This article records the story of Rhoda Markos as told to David Klassen, MCC Nigeria representative.
JOS, Nigeria — Rhoda Markos, her husband and three children lived in a rural village near Jos, Nigeria, working as subsistence farmers – eating what they grew and selling what they could to generate a minimal income. Like 60 per cent of Nigerians in 2011, her family survived on less than $1 a day.
When Markos’ newborn baby developed a high fever, she had no money to purchase medicine. The local pharmacist refused her credit because half the village already owed the pharmacy money. A kind person gave her enough money for transportation to the nearest hospital and back, but at the hospital her child died.
In Nigeria, a dead body must be carried in a special hire vehicle, which Markos could not afford. So she strapped her dead baby on her back and boarded the next public bus back to her village. The family buried the baby the next day.
Markos was deeply troubled by this experience. She vowed she would do everything she could so that she and her family would never have to experience that kind of vulnerability again.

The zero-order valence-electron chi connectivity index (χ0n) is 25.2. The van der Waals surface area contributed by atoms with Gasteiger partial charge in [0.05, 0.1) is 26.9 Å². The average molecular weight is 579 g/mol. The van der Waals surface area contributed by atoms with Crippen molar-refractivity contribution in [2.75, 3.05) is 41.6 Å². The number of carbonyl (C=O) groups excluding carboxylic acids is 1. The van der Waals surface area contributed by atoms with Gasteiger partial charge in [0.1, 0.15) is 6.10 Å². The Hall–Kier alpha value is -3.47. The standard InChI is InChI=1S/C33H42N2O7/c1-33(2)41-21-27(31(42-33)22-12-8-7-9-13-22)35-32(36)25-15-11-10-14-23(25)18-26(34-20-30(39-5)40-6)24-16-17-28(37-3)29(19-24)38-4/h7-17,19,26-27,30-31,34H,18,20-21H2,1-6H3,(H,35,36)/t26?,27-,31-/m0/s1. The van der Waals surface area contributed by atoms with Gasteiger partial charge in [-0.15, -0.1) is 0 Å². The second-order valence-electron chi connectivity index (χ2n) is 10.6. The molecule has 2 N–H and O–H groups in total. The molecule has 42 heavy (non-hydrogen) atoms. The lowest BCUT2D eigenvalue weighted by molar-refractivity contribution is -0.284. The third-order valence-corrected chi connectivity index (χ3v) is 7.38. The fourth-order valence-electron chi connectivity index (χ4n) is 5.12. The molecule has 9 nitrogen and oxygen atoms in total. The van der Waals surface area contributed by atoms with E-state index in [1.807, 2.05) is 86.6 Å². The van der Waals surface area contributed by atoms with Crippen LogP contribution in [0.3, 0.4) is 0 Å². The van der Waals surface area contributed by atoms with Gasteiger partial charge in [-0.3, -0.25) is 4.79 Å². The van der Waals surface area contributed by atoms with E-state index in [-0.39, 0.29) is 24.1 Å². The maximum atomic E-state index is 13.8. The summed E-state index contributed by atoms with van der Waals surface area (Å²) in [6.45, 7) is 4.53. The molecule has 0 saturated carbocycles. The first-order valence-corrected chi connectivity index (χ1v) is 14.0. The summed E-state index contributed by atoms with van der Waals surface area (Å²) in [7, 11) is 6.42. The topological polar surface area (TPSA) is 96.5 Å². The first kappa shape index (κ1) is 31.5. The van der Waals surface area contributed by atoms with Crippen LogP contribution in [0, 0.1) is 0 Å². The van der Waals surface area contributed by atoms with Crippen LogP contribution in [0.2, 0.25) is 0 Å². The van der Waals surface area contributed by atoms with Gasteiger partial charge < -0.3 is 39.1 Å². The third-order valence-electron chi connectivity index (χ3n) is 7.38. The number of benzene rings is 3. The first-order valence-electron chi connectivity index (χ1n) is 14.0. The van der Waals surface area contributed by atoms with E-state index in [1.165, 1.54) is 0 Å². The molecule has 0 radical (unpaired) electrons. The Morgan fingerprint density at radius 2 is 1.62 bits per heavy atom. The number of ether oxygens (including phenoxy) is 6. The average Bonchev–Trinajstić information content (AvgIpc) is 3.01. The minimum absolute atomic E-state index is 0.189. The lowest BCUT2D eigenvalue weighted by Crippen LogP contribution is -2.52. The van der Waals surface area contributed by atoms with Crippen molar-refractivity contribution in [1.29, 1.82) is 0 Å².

Around that time, Markos learned that a woman was coming to her village to teach income generation skills. The woman was Margaret Ahmed, executive director from Home Makers, a long-time partner of Mennonite Central Committee (MCC).
Home Makers is an interfaith organization that empowers Nigerian women to financially support their families. MCC supports Home Makers, helping Ahmed and her staff offer income generation and business development training, co-operative savings groups and microloans.
Markos knew this practical training was what she needed. She still had no money, and the cost of the training, she heard, was 200 niara ($1.22). She tried to sell the potatoes she had just harvested, but found no buyers.
The next day Ahmed arrived in the village and began setting up for the five-day workshop. When Ahmed saw Markos hanging around the edges, Ahmed asked her if she would be joining the group. When Markos explained her predicament, Ahmed bought the potatoes.
Ahmed taught the women business skills they could use to generate income– making bread, doughnuts, pomade, soap and hair cream. Markos was inspired by making doughnuts, so she accepted the 10,000-niara ($61) start-up loan Ahmed offered.
During the next 10 months, Markos built a successful business selling doughnuts to the students of secondary and primary schools and was able to pay off the loan.
Three years later, Markos has expanded her business interests and is now raising pigs as well. She left her leaky, thatched-roof, mud hut and built a permanent cement floor and tin roof house. She pays the school fees for her children. As a recognized businesswoman in the village, she is frequently consulted by the leaders.
With her developing skills, Markos is determined she will never again experience poverty.
David Klassen is MCC representative in Nigeria.